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News Comments > FCC Reinstates Net Neutrality; Unfetters Local Broadband
18. Re: FCC Reinstates Net Neutrality; Unfetters Local Broadband Feb 26, 2015, 19:27 Scottish Martial Arts
Wildone wrote on Feb 26, 2015, 19:16:
AHahahah wow all these government lovers..just mind blowing.

Yeah, it's totally mind blowing that anyone would want some sort of check on a monopoly's ability to exploit captive customers.
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News Comments > FCC Reinstates Net Neutrality; Unfetters Local Broadband
17. Re: FCC Reinstates Net Neutrality; Unfetters Local Broadband Feb 26, 2015, 19:25 Scottish Martial Arts
killer_roach wrote on Feb 26, 2015, 19:11:
Simply put, telecommunications, like most other areas of the American economy, was never remotely an open market, despite industry defenders vociferously claiming the contrary. The FCC merely closed the circle with these decisions, resulting in a de jure, rather than merely de facto, controlled market.

True, but at least now the incumbent providers are recognized for what they are and will be held to a higher standard, i.e. they get to keep their market power, but now they abuse that power at their peril, rather than their pleasure.

What I would really like to see would be some sort of last-mile unbundling proposal becoming law: require incumbents to lease line access for broadband services. Back when dial-up modems were all the rage, i.e. the second half of the 90s, there was a competitive ISP market in the US, for the reason that the medium of transmission, phone lines, were a public utility available to all. When cable internet became the only realistic option for broadband, the competitive ISP market disappeared with dial up modems simply because Cable providers had no requirement to lease access to their infrastructure and a new provider building out their own infrastructure isn't economically feasible.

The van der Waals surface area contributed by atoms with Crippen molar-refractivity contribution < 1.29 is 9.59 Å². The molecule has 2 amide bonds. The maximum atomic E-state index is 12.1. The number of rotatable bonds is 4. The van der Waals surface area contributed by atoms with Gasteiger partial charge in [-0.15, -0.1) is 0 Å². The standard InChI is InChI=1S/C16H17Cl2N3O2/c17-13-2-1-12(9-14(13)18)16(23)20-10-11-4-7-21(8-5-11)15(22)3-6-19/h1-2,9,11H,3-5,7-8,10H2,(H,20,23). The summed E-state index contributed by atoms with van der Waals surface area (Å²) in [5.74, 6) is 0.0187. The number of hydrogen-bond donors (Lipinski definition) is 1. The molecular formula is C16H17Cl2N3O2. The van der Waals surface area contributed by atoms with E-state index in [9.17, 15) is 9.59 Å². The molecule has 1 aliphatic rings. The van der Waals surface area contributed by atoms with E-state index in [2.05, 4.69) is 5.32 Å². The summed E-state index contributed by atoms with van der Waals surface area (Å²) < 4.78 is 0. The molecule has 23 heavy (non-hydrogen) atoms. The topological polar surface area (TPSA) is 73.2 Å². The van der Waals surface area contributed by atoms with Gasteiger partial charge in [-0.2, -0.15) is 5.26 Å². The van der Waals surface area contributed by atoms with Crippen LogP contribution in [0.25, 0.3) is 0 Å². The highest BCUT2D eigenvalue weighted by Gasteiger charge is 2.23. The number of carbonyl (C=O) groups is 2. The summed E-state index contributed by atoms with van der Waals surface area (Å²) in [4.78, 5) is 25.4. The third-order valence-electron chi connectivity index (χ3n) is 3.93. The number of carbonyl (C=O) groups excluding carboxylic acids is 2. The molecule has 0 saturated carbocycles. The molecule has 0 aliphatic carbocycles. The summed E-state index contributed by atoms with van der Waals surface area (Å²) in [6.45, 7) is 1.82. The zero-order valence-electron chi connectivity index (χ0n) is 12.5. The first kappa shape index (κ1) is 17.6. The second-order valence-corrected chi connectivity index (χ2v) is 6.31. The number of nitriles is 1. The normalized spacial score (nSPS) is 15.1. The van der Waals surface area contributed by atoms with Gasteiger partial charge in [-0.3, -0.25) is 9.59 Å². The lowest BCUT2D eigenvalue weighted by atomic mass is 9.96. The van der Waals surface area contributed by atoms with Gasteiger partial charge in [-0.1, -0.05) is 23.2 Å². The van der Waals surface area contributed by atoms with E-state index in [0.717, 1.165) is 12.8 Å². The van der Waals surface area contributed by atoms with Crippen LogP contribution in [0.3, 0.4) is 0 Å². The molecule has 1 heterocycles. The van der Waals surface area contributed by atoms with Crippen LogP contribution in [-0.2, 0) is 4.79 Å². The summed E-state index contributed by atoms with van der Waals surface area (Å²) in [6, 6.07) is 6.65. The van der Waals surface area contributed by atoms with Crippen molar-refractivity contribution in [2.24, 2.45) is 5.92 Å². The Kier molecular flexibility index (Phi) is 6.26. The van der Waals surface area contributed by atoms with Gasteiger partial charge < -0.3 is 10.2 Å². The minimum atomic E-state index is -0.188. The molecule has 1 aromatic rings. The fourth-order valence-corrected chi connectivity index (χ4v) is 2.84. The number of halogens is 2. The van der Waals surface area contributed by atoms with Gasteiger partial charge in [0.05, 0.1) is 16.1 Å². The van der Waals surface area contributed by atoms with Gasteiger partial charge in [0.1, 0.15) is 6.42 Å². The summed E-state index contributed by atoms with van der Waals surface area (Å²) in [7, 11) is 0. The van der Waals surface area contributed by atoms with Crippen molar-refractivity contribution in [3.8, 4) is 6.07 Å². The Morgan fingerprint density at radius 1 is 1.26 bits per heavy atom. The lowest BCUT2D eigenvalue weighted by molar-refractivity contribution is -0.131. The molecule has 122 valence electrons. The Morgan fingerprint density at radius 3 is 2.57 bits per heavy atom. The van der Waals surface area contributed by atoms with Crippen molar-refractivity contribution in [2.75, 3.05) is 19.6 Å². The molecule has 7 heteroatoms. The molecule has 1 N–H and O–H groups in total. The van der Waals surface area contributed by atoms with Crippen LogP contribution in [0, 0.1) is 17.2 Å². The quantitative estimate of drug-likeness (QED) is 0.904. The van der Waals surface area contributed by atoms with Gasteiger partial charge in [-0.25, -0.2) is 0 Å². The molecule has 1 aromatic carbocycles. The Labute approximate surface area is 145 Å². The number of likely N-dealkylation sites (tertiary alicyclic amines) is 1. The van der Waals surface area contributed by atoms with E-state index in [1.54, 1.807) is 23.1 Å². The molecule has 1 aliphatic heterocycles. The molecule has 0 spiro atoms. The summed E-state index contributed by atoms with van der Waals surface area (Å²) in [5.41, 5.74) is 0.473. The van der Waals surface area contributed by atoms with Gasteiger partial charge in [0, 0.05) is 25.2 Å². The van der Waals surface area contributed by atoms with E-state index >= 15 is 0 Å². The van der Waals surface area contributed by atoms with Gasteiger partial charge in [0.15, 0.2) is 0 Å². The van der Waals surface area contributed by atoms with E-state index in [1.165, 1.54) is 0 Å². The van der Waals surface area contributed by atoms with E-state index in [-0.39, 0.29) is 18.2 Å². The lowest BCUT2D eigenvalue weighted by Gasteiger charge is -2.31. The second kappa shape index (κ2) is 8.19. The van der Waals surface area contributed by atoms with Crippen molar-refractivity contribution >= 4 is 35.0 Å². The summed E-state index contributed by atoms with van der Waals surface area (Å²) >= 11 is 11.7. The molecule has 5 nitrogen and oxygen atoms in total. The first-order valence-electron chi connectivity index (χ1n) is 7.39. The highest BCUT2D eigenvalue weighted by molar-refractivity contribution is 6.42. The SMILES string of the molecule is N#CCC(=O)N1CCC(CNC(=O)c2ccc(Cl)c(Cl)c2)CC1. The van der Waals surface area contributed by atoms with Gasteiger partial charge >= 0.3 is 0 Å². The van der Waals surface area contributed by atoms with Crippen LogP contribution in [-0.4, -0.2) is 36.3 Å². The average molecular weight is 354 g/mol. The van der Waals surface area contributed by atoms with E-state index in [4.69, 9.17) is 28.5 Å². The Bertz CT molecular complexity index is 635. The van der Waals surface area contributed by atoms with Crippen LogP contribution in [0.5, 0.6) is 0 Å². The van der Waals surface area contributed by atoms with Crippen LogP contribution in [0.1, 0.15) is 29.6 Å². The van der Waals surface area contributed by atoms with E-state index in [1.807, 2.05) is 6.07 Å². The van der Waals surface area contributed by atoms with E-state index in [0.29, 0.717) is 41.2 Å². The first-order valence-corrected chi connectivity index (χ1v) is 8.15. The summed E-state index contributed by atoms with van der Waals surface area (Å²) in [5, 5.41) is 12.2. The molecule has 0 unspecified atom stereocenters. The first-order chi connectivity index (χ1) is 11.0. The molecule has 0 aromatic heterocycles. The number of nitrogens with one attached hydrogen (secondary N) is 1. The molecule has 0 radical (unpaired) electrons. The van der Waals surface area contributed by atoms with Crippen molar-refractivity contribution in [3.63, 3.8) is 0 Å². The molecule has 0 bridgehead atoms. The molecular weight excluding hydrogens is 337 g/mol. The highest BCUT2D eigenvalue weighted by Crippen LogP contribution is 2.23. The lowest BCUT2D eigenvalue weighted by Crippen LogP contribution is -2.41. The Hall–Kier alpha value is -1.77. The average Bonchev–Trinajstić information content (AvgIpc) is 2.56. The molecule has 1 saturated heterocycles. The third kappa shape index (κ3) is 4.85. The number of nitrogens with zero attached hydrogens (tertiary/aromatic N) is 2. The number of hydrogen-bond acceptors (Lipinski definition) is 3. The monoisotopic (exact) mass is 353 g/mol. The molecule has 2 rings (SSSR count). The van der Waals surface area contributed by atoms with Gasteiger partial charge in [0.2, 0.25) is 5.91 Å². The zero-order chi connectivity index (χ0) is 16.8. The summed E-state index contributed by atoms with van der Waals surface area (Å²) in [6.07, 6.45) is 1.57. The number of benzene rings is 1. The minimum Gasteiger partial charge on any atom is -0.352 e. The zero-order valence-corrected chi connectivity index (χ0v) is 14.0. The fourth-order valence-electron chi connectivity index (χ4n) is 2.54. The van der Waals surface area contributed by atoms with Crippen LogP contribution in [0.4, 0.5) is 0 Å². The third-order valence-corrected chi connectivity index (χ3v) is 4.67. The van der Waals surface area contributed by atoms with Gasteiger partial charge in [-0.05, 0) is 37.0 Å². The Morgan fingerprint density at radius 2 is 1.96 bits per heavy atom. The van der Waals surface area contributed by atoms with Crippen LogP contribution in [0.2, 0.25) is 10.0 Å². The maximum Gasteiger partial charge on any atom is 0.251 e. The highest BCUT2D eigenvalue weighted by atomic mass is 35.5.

This vote won't make the US service provider market competitive, but at least now the incumbent service providers don't have free reign to abuse their market power, as they have for the past 10 years or so.
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News Comments > FCC Reinstates Net Neutrality; Unfetters Local Broadband
10. Re: FCC Reinstates Net Neutrality; Unfetters Local Broadband Feb 26, 2015, 19:10 Scottish Martial Arts
Mad Max RW wrote on Feb 26, 2015, 19:03:
It's nice how whenever someone questions anything they are automatically labeled as supporting one extreme or the other.

If the position of Verizon, Comcast, et al. is one extreme, then I would call regurgitating their lobbyists' arguments as supporting one extreme.
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News Comments > FCC Reinstates Net Neutrality; Unfetters Local Broadband
4. Re: FCC Reinstates Net Neutrality; Unfetters Local Broadband Feb 26, 2015, 18:56 Scottish Martial Arts
Rattlehead wrote on Feb 26, 2015, 18:42:
Call me cynical, but I don't see anything good from this.

I'll just be charitable and assume you don't know much about net neutrality, Title II common carrier classification, or what the FCC actually voted on today.

It's really quite concerning that there is a segment of the population that will reflexively take the side of organizations as despicable as Comcast, rather than even consider the possibility that, on occasion, there is a need for government to curtail, in some limited fashion, the excessive market power of anti-competitive incumbent corporations for the sake of the public good.